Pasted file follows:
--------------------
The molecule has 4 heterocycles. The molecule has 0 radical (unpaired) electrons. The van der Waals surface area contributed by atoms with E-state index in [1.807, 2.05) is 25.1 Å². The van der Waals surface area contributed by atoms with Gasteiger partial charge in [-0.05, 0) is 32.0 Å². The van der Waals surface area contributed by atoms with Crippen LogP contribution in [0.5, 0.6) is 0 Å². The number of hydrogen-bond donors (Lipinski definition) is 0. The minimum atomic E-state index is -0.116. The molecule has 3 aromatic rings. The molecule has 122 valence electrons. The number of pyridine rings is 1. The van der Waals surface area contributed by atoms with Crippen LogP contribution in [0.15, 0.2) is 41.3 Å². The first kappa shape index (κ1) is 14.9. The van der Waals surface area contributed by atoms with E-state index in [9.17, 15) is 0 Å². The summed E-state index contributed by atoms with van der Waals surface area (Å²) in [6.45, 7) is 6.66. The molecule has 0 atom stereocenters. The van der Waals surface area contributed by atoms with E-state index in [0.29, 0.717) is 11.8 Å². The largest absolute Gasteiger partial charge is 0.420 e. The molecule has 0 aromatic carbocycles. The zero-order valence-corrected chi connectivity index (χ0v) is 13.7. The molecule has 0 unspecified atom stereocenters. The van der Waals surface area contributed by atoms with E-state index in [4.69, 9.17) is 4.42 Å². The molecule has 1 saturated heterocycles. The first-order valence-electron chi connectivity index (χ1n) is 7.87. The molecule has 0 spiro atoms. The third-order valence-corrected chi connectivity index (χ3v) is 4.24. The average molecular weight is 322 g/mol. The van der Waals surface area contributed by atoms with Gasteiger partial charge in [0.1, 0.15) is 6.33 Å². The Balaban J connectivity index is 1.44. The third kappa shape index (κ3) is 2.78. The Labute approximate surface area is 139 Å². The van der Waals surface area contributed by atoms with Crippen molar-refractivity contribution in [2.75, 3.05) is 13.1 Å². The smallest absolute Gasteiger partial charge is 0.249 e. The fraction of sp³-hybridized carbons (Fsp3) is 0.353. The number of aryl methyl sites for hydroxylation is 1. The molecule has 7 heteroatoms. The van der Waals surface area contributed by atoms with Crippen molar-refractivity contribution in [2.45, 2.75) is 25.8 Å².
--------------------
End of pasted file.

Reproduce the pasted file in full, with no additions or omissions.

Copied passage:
The molecule has 4 heterocycles. The molecule has 0 radical (unpaired) electrons. The van der Waals surface area contributed by atoms with E-state index in [1.807, 2.05) is 25.1 Å². The van der Waals surface area contributed by atoms with Gasteiger partial charge in [-0.05, 0) is 32.0 Å². The van der Waals surface area contributed by atoms with Crippen LogP contribution in [0.5, 0.6) is 0 Å². The number of hydrogen-bond donors (Lipinski definition) is 0. The minimum atomic E-state index is -0.116. The molecule has 3 aromatic rings. The molecule has 122 valence electrons. The number of pyridine rings is 1. The van der Waals surface area contributed by atoms with Crippen LogP contribution in [0.15, 0.2) is 41.3 Å². The first kappa shape index (κ1) is 14.9. The van der Waals surface area contributed by atoms with E-state index in [9.17, 15) is 0 Å². The summed E-state index contributed by atoms with van der Waals surface area (Å²) in [6.45, 7) is 6.66. The molecule has 0 atom stereocenters. The van der Waals surface area contributed by atoms with E-state index in [0.29, 0.717) is 11.8 Å². The largest absolute Gasteiger partial charge is 0.420 e. The molecule has 0 aromatic carbocycles. The zero-order valence-corrected chi connectivity index (χ0v) is 13.7. The molecule has 0 unspecified atom stereocenters. The van der Waals surface area contributed by atoms with E-state index in [4.69, 9.17) is 4.42 Å². The molecule has 1 saturated heterocycles. The first-order valence-electron chi connectivity index (χ1n) is 7.87. The molecule has 0 spiro atoms. The third-order valence-corrected chi connectivity index (χ3v) is 4.24. The average molecular weight is 322 g/mol. The van der Waals surface area contributed by atoms with Gasteiger partial charge in [0.1, 0.15) is 6.33 Å². The Balaban J connectivity index is 1.44. The third kappa shape index (κ3) is 2.78. The Labute approximate surface area is 139 Å². The van der Waals surface area contributed by atoms with Crippen molar-refractivity contribution in [2.75, 3.05) is 13.1 Å². The smallest absolute Gasteiger partial charge is 0.249 e. The fraction of sp³-hybridized carbons (Fsp3) is 0.353. The number of aryl methyl sites for hydroxylation is 1. The molecule has 7 heteroatoms. The van der Waals surface area contributed by atoms with Crippen molar-refractivity contribution in [2.45, 2.75) is 25.8 Å².